Encore Theatre Company is starting the New Year and their 2009 season off with a bang!
The company is currently in rehearsals for Ray Cooney’s adult comedy, “Run for Your Wife,” which has been called “the funniest play ever written” by London’s Daily Telegraph while the New York Post’s critic said it is “virtually continuous laughter.”
“It is incredibly funny” said Joel Meriwether, who is directing this production for the four-year-old troupe. Meriwether, who has previously directed “Love Letters,” “Baby with the Bathwater,” “The Fifteen Minute Hamlet” as well as the inaugural production of “The Murder Room,” all for Encore Theatre Company, enjoys a good farce.
“There is nothing more exhilarating than helming the birth of a show, especially, if it is one of those ‘dream’ shows you have always wanted to do,” said Meriwether, who directed his first production at the now defunct Chapel Playhouse at Pickett Chapel in Lebanon in 1986. “I’ve been directing for 23 years now, and my directing debut was the Joseph Kesselring comedy, “Arsenic and Old Lace,” for Chapel Playhouse. I have since found that I have a knack for directing comedy, and this show is the funniest one I have ever read.”
Meriwether said that when he tells other directors that “Run for Your Wife” is one of his dream directing jobs, they often look at him with one eyebrow askew.
“Oh, usually it’s Hamlet or Lear, or something by George Bernard Shaw, or something very erudite or scholarly. However, for me, comedy is the challenge. Sir Donald Wolfit, a British actor and director has been attributed for saying ‘dying is easy, comedy is hard’ on his deathbed. He’s been quoted often because he captured comedy’s essential paradox. And, he was right. Why is laughter, a behavior so basic and essential to human life, so hard to evoke? Most of us love to laugh, but who can explain what laughter is, why we do it? Or what makes something funny. Funny is in the eye of the beholder. Just pick up any book on literary criticism. Critics are always more comfortable with high-minded theories of tragedy than with trying to explain comedy. It’s tragedy whose existence is easy to explain and laughter that seems mysterious.”
In “Run for Your Wife,” a comedy about bigamy, a dull man turns out to have a hyperactive romantic life. The highly improbable plot focuses on London taxi driver, John Smith, who has two wives: Mary and Barbara and maintains two separate households, one in Wimbledon, the other a few minutes away in Streatham. Determined to keep his lie intact, he rooms with Mary in the mornings and resides with Barbara in the evenings.
Unfortunately, John's meticulous plan is disrupted when he intervenes in a mugging and gets bonked on the head. After being treated in a hospital, he is dropped off at Mary's place at a time when he should have been home with Barbara. John desperately struggles to hold his scheme together while avoiding arrest by the police and suspicion from his wives.
Adding to the mix of the already exaggerated characters is the unemployed and lazy neighbor, Stanley, a pair of nosy detectives, and a highly effeminate upstairs neighbor, Bobbie who drops in to borrow milk and gets caught up in the whirlwind goings-on.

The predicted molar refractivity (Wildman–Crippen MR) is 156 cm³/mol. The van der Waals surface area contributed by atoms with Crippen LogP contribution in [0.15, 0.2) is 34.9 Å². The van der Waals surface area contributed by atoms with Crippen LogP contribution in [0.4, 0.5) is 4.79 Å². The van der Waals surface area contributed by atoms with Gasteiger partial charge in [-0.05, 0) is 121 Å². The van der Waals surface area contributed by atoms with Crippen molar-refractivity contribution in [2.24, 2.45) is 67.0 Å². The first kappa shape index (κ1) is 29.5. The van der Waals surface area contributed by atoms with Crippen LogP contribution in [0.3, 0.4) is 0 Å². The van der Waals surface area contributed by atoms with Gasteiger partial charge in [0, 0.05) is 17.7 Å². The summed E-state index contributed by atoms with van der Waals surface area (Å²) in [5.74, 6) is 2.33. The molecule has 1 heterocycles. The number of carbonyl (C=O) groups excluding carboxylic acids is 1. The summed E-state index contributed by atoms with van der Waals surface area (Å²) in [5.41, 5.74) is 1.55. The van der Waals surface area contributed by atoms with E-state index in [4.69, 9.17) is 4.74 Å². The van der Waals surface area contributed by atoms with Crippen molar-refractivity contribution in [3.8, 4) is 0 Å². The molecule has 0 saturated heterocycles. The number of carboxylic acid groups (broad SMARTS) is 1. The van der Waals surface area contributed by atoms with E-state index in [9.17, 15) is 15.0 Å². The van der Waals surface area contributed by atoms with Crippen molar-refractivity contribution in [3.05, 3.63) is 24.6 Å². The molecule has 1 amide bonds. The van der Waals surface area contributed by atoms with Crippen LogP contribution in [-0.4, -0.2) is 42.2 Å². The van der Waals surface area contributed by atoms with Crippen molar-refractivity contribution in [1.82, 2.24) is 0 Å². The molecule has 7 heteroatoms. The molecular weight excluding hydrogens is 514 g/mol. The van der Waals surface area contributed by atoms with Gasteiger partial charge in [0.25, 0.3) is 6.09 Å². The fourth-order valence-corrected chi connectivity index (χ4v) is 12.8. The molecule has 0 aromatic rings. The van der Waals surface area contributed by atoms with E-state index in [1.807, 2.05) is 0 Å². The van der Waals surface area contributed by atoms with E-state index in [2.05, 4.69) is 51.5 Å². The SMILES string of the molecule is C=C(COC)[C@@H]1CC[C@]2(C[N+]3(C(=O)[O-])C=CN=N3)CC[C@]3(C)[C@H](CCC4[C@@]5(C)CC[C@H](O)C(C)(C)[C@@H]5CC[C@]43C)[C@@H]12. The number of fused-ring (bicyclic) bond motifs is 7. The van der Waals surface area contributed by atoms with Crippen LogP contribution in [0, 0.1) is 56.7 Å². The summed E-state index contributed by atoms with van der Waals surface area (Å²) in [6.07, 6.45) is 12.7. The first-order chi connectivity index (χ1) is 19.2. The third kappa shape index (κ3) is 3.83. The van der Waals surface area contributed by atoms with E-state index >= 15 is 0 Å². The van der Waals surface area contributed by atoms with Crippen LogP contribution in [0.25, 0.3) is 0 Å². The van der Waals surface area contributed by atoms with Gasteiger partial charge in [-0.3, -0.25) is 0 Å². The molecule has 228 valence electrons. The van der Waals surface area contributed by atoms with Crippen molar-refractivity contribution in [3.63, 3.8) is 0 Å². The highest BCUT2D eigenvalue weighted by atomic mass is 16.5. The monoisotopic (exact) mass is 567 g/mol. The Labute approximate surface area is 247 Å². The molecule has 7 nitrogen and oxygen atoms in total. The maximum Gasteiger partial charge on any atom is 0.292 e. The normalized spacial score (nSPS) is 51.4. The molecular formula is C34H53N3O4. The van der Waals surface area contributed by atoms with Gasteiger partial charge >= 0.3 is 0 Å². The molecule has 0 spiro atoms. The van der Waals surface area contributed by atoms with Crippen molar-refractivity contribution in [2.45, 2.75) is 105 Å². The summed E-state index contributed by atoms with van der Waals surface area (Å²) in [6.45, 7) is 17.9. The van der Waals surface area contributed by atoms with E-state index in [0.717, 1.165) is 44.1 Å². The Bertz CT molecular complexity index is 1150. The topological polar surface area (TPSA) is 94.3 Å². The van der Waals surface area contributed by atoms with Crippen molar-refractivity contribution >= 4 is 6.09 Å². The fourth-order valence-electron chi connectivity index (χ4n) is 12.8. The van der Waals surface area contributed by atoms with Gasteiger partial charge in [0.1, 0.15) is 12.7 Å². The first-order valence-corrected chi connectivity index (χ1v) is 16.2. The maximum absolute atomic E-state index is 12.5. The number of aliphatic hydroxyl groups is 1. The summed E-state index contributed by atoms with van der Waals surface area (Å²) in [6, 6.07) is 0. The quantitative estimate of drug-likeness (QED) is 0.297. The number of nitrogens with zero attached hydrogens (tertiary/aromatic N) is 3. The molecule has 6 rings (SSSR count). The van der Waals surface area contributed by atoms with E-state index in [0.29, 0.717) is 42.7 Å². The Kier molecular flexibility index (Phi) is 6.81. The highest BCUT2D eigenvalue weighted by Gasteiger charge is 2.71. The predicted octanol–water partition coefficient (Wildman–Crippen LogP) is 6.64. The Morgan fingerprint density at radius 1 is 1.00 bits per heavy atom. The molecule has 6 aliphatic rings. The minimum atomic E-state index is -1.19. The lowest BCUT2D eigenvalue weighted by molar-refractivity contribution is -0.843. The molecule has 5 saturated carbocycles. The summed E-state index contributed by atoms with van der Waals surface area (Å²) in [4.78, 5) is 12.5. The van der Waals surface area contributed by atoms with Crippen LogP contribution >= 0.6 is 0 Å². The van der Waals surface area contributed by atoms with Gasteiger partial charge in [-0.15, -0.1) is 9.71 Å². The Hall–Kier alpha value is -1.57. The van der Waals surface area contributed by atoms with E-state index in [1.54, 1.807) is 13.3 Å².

With increasing ineptitude, the taxi driver tries to keep one wife from learning about the other and this quickly leads to a snowball effect of mistaken identities, lies, confusion, cross-dressing and any number of misleading contrivances.
“The audience will simply be exhausted from laughing by the end of the show. And, in these economic times, laughter absolutely is the best medicine,” said Meriwether, who began his love affair with this show when he saw it in London’s West End with the Redgrave sisters, Lynn and Vanessa, playing the two wives, Mary and Barbara.
“The British do comedy exceptionally well, so well, in fact that this style of farce is named for their efforts,” Meriwether said. “And, this show will be no exception, involving a myriad of slamming doors and a frantic pace. You need a flow-chart just to keep up with who is whom and whose apartment they are in.”
The production’s requirements include a highly ingenious set design in which both John Smith’s apartments are featured.
“The original set design, which was used for the London production and which we are using, adds another layer of complexity to this already convoluted script. The single-room set functions as both apartments at the same time, together and separately. You may have Mary and Barbara standing side-by-side, but then you realize Mary is in Wimbledon, England and Barbara is in Streatham, England. When the entire cast is onstage, it can get hard to remember who is where,” Meriwether said, “because action takes place in both apartments simultaneously.”
“Run For Your Wife” opens Friday, Feb. 13, at the ETC venue, 14905A Lebanon Road (located behind Tractor Supply Company), and runs through Sunday, March 1. Tickets are $15, except for Saturday, Feb. 14, which is a special Valentine’s Day Dinner Theatre catered by Flowers For His Glory, the same company which catered ETC’s Phantom Ball this past October, and tickets for that evening are $25.
Performances are at 7:30 p.m. Friday and Saturday evenings, with Sunday matinees at 2:30 p.m.; the Valentine’s Day special dinner will be served at 6 p.m. Reservations can be made by calling the theatre at (615) 598-8950. Patrons who pay in advance for any night can take advantage of the new VIP seating area at the theatre for all performances except for dinner theatre.